The hellish outrage over the Helsinki news conference had its desired effect … for now. Newsweek posted a story on an opinion poll that declared: “According to a new Ipsos poll, 49 percent of Americans said Trump was “treasonous” during the summit and ensuing press conference, with only 27 percent disagreeing.”

2. Tomorrow Is Another Day: Even in a hot summer made hotter with fiery politics, things can always get worse. Remember, we are less than four months to the midterm elections. And when those finish, the presidential election heats up.

That also means the More Stupid Than Usual Season is upon us. (It’s like a leap season that only happens election years.) Despite several Democrats calling to “abolish ICE,” the broadcast networks weren’t interested when a vote on ICE (Immigration and Customs Enforcement) took place.

None of the three – ABC, CBS and NBC — covered Democrats doing their best “Run away!” Monty Python impersonations. This, even though lefty Vox was critical of the fact that Democrats weren’t “ready to actually vote for an ‘Abolish ICE’ bill.”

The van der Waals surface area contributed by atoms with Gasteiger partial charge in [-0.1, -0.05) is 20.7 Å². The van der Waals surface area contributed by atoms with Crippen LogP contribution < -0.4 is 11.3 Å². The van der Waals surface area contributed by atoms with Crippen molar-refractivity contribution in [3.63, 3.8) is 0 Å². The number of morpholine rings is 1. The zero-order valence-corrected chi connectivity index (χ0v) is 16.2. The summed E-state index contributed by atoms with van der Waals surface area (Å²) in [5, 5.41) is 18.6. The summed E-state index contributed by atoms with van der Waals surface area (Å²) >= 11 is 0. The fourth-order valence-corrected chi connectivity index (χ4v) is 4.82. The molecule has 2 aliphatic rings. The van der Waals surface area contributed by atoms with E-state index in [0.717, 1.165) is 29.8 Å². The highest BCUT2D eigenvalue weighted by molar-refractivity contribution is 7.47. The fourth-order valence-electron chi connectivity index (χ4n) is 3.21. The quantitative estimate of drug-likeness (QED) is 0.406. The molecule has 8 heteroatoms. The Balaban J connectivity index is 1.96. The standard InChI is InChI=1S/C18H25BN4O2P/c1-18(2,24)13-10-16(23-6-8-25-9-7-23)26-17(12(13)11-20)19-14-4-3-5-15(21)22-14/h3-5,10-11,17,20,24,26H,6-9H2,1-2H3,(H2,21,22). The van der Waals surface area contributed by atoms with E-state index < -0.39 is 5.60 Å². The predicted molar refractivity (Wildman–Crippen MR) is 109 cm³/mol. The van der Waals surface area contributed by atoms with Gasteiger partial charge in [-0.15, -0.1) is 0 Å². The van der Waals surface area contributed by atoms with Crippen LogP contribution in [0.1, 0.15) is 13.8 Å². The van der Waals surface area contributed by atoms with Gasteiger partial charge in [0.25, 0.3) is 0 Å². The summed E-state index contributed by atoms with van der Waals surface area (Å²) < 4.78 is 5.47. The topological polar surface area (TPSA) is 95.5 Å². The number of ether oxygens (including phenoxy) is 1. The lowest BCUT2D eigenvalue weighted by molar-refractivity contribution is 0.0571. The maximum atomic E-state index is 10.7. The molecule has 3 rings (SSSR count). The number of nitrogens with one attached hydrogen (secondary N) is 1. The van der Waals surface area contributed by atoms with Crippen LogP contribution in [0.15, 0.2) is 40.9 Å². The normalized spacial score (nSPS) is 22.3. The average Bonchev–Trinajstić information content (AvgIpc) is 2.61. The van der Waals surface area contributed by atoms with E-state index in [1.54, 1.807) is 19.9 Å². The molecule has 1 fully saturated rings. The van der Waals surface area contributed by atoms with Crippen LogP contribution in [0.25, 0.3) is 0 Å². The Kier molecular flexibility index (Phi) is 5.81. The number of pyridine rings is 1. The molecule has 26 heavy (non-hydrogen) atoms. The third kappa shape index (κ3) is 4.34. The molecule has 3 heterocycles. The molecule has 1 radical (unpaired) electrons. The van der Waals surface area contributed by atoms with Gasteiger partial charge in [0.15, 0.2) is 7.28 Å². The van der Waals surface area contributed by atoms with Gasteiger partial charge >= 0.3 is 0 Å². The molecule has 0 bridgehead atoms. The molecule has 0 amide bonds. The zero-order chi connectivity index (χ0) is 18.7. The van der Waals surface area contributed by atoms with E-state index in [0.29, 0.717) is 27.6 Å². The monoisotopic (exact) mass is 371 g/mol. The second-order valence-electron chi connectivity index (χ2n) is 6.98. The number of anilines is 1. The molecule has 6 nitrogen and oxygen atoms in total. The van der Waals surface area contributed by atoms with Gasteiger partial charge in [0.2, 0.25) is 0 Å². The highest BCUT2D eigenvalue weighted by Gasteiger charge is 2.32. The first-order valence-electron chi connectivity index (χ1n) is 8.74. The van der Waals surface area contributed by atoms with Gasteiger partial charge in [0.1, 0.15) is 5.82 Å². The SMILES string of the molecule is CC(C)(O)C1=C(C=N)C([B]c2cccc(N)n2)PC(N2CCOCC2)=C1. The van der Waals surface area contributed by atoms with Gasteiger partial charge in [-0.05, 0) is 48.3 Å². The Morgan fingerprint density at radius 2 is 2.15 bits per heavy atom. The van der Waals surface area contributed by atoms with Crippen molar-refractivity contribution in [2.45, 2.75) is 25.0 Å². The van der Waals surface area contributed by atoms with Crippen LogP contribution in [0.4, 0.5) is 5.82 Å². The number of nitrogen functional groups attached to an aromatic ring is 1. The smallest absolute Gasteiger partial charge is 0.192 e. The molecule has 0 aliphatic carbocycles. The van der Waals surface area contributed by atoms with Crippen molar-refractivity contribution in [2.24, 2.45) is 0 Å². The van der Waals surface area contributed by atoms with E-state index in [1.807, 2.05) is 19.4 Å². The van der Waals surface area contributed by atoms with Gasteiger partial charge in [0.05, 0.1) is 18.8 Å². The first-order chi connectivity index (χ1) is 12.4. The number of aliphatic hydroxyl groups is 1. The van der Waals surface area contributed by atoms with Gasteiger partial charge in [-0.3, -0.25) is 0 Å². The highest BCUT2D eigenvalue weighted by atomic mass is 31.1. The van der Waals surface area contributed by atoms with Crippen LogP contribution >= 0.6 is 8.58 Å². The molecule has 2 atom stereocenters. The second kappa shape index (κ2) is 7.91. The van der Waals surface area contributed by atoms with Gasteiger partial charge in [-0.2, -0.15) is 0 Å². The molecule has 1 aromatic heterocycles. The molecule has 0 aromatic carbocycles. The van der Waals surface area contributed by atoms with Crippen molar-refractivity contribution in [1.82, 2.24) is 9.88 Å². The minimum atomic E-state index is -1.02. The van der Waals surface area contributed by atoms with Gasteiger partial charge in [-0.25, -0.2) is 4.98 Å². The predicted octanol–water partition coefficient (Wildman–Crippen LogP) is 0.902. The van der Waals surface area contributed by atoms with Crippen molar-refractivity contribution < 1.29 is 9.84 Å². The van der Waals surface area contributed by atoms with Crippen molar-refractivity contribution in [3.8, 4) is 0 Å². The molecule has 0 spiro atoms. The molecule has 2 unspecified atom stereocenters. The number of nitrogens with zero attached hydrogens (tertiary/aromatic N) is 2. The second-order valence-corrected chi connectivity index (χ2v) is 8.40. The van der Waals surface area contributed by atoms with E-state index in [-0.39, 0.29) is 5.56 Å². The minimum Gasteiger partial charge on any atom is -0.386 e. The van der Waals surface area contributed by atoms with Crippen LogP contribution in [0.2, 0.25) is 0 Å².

Since it is political season, you’d think media outlets would send their A-listers to do the top stories. You’d be … completely wrong.

The New York Times assigned a massive, 8,700 word magazine piece on the left’s own Daddy Warbucks (Daddy Globalist Bucks?) George Soros to a guy who writes about tennis and wine. Author Michael Steinberger is also a blatant liberal partisan who voted for Hillary Clinton, freaked out election night when Trump won and called the president the “Orange Menace.”

CBS used some seasoning itself as host Gayle King (the Democratic donor) defended possible Democratic 2020 presidential nominee Joe Biden against President Trump’s criticism. She whined that Trump’s attacks were “nasty,” “condescending,” and “hurtful,” while downplaying one of the biggest gaffes in Biden’s career.